1. Know that they are going to be more and more self-centered. They cannot help it. Preoccupation with the mirror, their clothes, their friends, and their things is the norm now. Parents, try to find subtle ways to discuss inner beauty with them. When it comes to body image, use words like “healthy,” not pretty or skinny. Help them understand that many children do not have the advantages they have. Perhaps they can volunteer with friends for a local charity.

2. Gone are the days when you were the “cool” mom and dad. Now, you are just barely acceptable. Accept it. You don’t need to be their best friend anymore. That’s fine, but perhaps you can subtly direct them to friends who would be a good influence.

3. They blow things up (in their mind). A run-of-the-mill comment or situation can magnify and become a big deal to them. Their emotions are not in their control. Step into their shoes, understand the breadth of their feelings, and teach them coping skills for the kind of situations they deal with socially.

4. They are dreamers. They are doodlers. Their head is in the clouds. That’s understandable, since they are trying to figure out who they are. Parents, encourage their imagination and creativity. Let them dream big.

Finally, understand that this is a stage of life. With time, their thought process and mind will mature and become more reasonable. In fact, in a few years, you will have a good laugh about all their middle school drama. So parents, don’t hate middle school. Be ready for it.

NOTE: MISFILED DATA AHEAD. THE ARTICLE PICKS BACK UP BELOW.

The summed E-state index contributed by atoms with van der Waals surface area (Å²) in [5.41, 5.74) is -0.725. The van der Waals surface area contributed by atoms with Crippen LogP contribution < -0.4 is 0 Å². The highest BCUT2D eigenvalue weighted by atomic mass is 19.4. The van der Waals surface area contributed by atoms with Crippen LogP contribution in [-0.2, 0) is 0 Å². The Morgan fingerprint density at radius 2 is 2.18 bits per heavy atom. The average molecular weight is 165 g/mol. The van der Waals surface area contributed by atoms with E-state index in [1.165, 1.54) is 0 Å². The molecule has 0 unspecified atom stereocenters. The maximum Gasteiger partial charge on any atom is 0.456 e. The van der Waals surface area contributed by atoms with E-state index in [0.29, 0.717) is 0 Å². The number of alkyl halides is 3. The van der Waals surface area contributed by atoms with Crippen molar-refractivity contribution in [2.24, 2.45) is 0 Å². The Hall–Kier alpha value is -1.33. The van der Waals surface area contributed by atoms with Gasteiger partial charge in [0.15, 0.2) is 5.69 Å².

STRANGER ANXIETY: It’s my party and I’ll cry if you don’t hold me!!

Full of giddy anticipation, my parents flew across the continent. Delayed flight.. Bad food.. Fear of flying.. they did not care. They were seeing their grandchild and it was her first birthday.

Upon their arrival, the birthday girl took one look at them, her lower lip curled, eyes welled up with tears, and she began to bawl. It did not get any better during the two weeks they spent with me. I could sense their disappointment, but they kept saying, “Don’t worry. That happens.” She spent most of her birthday clinging to my leg and avoiding all of the guests. Birthday cake …forget about it..she wanted nothing to do with it.

I knew she was at the peak of stranger anxiety and there was no way around it. During this phase, a kid feels that mom and dad (especially mom) are their safety net. Anybody else, she feels, is someone who can take their parents away from them. From a child development perspective, stranger anxiety signals the beginning a basic understanding of relationships and family. The more she sees someone on a regular basis, like a nanny or grandparents, the less anxiety she will have to them.

But what do you do when family members visit? Or at birthday parties? The key is to understand the child’s plight. You are her safety net. So reassure her that you will hold on to her until she feels safe. Ask your family members to not talk or smile or gesture to the child, until she is ready to look and talk to them.

If you are always entertaining people at your home or meeting friends for playdates with your child, she will probably develop less stranger anxiety. Having bad stranger anxiety does not mean your child will be an introvert for life. Lastly, remember, this phase will go away around age two on its own. All she needs is reassurance of your presence and your love.

Did your little one have any stranger anxiety? And what did you do about it?